From time to time, the Straight Spouse Network is asked by counselors, pastors, and mental health professionals how they can help straight spouses whose husbands and wives have come out, especially in the early stages when they have first discovered that they are married to someone who is LGBT. Because many counseling professionals have never encountered anyone in this post-disclosure situation before, WE’RE GLAD YOU ASKED so that you will be effectively prepared.. Below are key points based from our experience and research studies, which we believe will you to help you most effectively help straight spouses heal, move forward, and regain their lives whether they divorce or remain married.
For starters, it’s important to recognize that no two straight spouses are alike. When a straight spouse reaches out for professional help, she or he may have known that her or his spouse was LGBT for some time, or the discovery or disclosure may have taken place just a few days before. Some straight spouses are white hot angry. Others are depressed. Still others know just what they want to do or don’t at all. Some spouses come for counseling in partnership with their LGBT spouses, to save the marriage or to work out a plan for amicable divorce. Some spouses are abused and in need of protection, whether they come to you alone or as part of a couple. Some are married to LGBT persons who are mentally ill or who are addicts. Other straight spoues are mentally ill or addicts themselves. In sum, straight spouses are an extremely diverse group of men and women with many different conditions, situations, and possible solutions.
On our website, you can find specific resources and connections to materials which may also help you understand how best to help straight spouses through their post-disclosure trauma. Our founder, Amity Pierce Buxton, has published scholarly articles on the participular issues straight spouses face and specific stages of their coping with their spouses’ unexpected disclosure, informtion to help professioals counsel straight spouses and mixed-orientation or transgender-nontransgender couples. Her book, The Other Side of the Closet, is important reading for anyone working with mixed orientation couples or members of their families. Unseen-Unheard: Straight Spouses from Trauma to Transformation presents spouses’ own words as the move from shock to eventual resolutio. Printed copies of her scholarly articles are available to you if you contact us. You can also contact Amity through our website if you have specific questions.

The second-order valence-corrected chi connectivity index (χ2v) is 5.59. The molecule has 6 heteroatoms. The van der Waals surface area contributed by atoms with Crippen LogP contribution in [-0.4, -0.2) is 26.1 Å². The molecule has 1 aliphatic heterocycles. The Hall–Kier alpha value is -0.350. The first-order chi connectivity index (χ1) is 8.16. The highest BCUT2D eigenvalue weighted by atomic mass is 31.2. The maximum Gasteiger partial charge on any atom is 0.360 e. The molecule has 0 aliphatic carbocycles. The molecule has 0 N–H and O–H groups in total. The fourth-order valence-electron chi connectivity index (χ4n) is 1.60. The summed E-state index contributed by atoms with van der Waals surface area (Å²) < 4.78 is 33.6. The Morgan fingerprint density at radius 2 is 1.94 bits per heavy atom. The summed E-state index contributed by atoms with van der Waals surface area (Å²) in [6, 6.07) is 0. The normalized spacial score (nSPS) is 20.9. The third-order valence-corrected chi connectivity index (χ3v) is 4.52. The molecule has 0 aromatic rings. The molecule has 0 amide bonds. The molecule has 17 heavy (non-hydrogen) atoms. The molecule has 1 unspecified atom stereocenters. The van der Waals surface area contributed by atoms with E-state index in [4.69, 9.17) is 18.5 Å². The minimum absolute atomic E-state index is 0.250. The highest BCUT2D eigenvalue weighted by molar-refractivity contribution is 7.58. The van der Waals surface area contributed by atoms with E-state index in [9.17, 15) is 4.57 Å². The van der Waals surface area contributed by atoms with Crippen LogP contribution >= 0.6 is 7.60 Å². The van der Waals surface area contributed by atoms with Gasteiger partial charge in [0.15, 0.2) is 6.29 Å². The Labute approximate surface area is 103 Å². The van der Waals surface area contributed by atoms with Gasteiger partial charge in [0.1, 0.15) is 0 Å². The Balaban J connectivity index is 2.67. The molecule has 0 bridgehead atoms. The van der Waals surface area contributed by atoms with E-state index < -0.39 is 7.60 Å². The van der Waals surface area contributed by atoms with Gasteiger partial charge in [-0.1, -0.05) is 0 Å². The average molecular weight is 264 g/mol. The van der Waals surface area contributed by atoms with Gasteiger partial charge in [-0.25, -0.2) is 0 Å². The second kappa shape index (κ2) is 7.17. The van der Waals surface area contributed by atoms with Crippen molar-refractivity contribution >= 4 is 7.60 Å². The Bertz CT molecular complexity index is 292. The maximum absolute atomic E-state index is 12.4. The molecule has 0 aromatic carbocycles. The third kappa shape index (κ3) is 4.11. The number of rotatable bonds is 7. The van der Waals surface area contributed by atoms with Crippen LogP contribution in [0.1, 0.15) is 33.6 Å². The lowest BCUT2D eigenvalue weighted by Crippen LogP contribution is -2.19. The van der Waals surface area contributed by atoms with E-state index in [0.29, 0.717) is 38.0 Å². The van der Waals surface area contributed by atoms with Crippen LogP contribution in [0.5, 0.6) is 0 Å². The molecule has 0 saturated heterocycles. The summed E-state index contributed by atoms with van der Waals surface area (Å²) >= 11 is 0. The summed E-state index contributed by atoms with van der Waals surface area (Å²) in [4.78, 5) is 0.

Our website also offers you a list of recommended readings that address family concerns, as well as those that straight spouse and their LGBTQ spouses face.:
Most of all, we want you to know that it is really helpful when you start working with a straight spouse to recognize the individual person before you – that is by Affirming, Respecting, and showing Empathy for that person Very often a spouse’s ‘initial experience with therapists and counselors are met with difficult questions – ie, “what did you know, when did you know it,” “ how could you not know”, “let’s explore how you avoided knowing”, and “Really? How can you be sure?”. Some of these questions may be helpful at some point in addressing specific issues, but in the beginning straight spouses are typically shattered as individuals, and in need of Affirmation, Respect, and Empathy.
You may find that straight spouses who consult with you are disturbingly depressed, suicidal, or white hot angry. In these states, there aren’t a lot of people who want to reach out and help. It can be really uncomfortable for counselors meeting with clients angrier than they have ever seen anyone. It’s helpful to know that some spouses need to get angry. The disclosure of one’s spouse as an LGBT person shakes the straight partner. Sometimes after living with unknown deceit for so long, the straight spouse’s core is pretty shaky anyway. Anger helps such shattered persons forge a new core, a new strength.
It’s important however to help straight spouses realize that anger is the start of profound change, and not the permanent way of life. If they stays angry, they will melt down and self destruct. But if they are helped to move forward to being renewed in strength and outlook, that is where healing begins and continues.
By the way, it’s not unusual for some spouses to stay angry for a very very very long time. Unfortunately, some stay locked in anger – a result of not being Affirmed, Respected, and being denied any Empathy, often for many years.
By all means, encourage straight spouses who come to you for help to contact us. We provide free, non sectarian peer to peer help and support through online communities, personal phone chats, and local group meetings in some areas. We are international, with contacts throughout the United States, Canada, the United Kingdom, Australia, India, and parts of Europe and South America.
It is very important for heterosexual men and women who find they are married to or partnered with someone who is LGBTQ to know that they are not alone, and that there is someone, somewhere, who understands their experience and has come through it. We stress confidentiality and safety, and help each other work toward the best solution for each individual person and family. Some of us remain married to our spouses, most are separated and divorced.
If you are a counseling professional, don’t be shy about reaching out and letting us know how we can help. We are happy to do so!